Crunch time again, huh, Fat Man? I hope this go-round finds you down three reindeer, facing an elf walkout and confused as to why Mrs. Claus hired a pool boy when you have no pool.
How else would I feel after 16 years of coal? You’re really hung up on this good boy/bad boy dichotomy.
What do you say we wipe the slate clean? I’m not even suggesting you try to find a heart under all those cellulite folds for me. I’m asking on behalf of restaurateurs, who’ve not had the easiest of years. Could you find it within your jolly self to leave them these surprises for 2016?
1. Solid do’s and don’ts on tipping
It’s not clear how you compensate the elves, a mystery we may or may not have mentioned to the Department of Labor. Regardless, chances are you’re not in the same pickle as full-service restaurateurs, who have to find an alternative to tipping if they want to avoid regulatory sanctions and close a widening gap between dining room and kitchen pay.
No-tipping experiments have generated more questions than answers. How much of a price increase will customers accept so restaurants can pay servers instead of leaving them reliant on tips? And if the money passes to restaurants as part of a sale, how will that affect fees based on revenues, like rent and credit-card charges?
We fielded a pair of doozies recently from a restaurateur: If more and more restaurants discontinue tipping, and the shift is reported widely by the media, will customers be unable to tell when they should leave a gratuity and when the servers’ pay is part of the bill? Will they stop tipping, mistakenly thinking labor fees are included in the menu prices?
Lug some answers along with the Xboxes, Chubby One.
2. Social credit
The start of the holidays was stained this year by the large-scale terrorist attacks in Europe and Africa, each a horrible reminder that much of the world has not learned how to tolerate cultural, religious and ethnic differences. The restaurant industry has its faults, but that clearly is not one of them.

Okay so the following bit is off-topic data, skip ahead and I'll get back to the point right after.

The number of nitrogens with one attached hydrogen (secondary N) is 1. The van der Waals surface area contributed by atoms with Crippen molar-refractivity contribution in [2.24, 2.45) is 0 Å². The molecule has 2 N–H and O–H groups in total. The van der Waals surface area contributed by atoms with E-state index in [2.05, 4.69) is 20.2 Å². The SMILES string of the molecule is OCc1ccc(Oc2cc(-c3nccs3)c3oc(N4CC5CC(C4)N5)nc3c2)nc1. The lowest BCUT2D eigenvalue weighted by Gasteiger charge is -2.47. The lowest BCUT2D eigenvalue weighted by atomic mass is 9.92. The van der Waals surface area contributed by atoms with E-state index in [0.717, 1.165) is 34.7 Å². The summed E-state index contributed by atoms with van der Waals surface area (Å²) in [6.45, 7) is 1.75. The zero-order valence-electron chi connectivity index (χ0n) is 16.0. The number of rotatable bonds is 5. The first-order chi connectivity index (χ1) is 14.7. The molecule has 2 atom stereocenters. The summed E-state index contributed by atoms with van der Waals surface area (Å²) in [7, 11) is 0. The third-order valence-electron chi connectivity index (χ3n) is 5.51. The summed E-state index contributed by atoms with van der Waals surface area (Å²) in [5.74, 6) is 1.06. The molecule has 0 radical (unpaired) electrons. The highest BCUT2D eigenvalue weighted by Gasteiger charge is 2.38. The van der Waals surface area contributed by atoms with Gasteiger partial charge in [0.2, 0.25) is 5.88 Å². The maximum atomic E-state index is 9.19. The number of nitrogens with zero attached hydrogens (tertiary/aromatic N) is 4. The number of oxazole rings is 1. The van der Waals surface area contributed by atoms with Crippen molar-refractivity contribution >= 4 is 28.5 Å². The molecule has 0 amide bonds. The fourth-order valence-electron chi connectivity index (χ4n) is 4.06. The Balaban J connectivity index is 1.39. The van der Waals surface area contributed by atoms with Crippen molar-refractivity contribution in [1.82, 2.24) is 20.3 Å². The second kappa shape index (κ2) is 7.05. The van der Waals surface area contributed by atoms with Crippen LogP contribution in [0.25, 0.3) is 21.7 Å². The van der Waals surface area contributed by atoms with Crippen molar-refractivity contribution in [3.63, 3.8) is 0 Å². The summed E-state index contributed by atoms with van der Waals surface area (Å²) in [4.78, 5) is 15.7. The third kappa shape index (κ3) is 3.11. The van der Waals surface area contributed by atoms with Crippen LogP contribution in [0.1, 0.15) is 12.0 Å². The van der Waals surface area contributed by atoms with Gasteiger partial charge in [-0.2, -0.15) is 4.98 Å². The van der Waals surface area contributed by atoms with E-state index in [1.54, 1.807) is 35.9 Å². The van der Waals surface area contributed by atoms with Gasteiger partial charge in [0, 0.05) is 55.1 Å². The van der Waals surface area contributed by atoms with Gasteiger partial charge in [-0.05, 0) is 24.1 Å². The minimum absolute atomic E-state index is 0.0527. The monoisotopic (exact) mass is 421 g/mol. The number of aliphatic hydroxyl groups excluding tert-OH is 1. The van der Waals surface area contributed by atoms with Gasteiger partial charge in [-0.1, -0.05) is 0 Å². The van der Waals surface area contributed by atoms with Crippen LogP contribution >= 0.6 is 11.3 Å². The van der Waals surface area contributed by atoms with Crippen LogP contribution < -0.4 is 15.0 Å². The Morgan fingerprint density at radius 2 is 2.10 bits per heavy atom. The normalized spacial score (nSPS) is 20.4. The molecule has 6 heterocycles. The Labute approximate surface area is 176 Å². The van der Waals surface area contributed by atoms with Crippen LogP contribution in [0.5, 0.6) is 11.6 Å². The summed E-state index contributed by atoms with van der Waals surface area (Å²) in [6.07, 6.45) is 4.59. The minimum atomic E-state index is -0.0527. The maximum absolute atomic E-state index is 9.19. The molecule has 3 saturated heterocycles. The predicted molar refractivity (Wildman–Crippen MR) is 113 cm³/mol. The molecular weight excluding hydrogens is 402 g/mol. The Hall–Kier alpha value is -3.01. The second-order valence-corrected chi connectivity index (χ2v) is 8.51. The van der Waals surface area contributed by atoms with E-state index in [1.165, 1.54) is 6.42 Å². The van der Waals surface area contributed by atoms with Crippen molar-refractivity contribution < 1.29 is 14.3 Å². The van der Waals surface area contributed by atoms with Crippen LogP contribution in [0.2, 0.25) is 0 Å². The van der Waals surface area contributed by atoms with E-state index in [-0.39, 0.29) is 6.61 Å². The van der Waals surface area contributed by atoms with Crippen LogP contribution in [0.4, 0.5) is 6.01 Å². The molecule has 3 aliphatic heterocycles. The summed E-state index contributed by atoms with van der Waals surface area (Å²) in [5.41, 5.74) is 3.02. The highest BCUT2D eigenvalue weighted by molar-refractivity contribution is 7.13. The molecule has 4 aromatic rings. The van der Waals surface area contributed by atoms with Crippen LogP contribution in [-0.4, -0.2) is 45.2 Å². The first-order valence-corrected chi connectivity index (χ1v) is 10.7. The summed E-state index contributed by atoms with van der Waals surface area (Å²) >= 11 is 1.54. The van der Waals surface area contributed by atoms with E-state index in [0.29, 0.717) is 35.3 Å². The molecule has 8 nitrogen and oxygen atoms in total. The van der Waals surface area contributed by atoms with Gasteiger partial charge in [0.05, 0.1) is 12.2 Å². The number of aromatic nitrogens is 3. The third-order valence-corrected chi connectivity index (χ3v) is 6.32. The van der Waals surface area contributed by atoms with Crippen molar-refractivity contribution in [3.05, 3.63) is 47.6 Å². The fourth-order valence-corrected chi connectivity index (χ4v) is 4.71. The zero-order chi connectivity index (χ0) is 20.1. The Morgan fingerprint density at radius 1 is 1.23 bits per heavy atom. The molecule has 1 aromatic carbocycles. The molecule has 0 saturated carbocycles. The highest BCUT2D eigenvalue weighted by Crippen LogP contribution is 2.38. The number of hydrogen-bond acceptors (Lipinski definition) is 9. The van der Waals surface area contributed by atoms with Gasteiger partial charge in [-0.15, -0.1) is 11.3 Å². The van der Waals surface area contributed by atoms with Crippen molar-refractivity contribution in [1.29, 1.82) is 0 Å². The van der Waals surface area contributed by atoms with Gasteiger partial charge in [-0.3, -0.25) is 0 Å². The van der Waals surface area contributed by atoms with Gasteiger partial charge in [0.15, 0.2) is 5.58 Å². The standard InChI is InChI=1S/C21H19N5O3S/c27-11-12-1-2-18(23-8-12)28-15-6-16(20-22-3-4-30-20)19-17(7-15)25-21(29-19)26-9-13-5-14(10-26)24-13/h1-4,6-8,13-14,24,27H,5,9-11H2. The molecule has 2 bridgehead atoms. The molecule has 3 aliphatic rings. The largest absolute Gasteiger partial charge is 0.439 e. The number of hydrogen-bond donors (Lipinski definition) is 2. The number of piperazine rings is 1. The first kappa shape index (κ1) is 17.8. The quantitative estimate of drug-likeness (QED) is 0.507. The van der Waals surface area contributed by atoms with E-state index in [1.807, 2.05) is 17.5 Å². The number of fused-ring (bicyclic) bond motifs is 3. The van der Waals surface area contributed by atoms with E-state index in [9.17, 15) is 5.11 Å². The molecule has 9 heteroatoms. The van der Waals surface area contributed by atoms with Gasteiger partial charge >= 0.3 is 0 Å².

It is the ultimate melting pot, where a French-trained chef can oversee a kitchen of Dominicans preparing food for a United Nations of customers served by relatively new arrivals from around the world. It’s not a flight of jingoism to say the business has been the first rung of the American dream for countless newcomers. Differences count far less than ingenuity, determination and hard work.
The industry is constantly bashed for setting that first step of the ladder so low. It deserves some credit for being blind to the origins of who puts a foot on it and starts the climb.
3. More agility from suppliers
We don’t need to sit restaurateurs on our knee to learn what they’d like to get from vendors. Time and again we’ve heard their beard-twisting stories of how they asked longtime partners for product changes that would keep their restaurants current with consumer preferences. But instead of assurances that less-processed (and usually higher-priced) products would be on a truck posthaste, restaurateurs are getting a “no-can-do.”
The scale of some suppliers is keeping them from moving closer to the cutting edge of consumer tastes. They can’t address a ripple until it’s built into a wave, and that’s frustrating operators who want to lead instead of follow. How can a restaurant zig and zag with the trends if suppliers need a year to retool?
That’s why smaller, nimbler suppliers may be heading into a particularly good time. But we at Restaurant Business hope this will be a happy, prosperous holiday season and New Year for everyone connected to the restaurant industry. There may even be an extra cookie for you, Santa.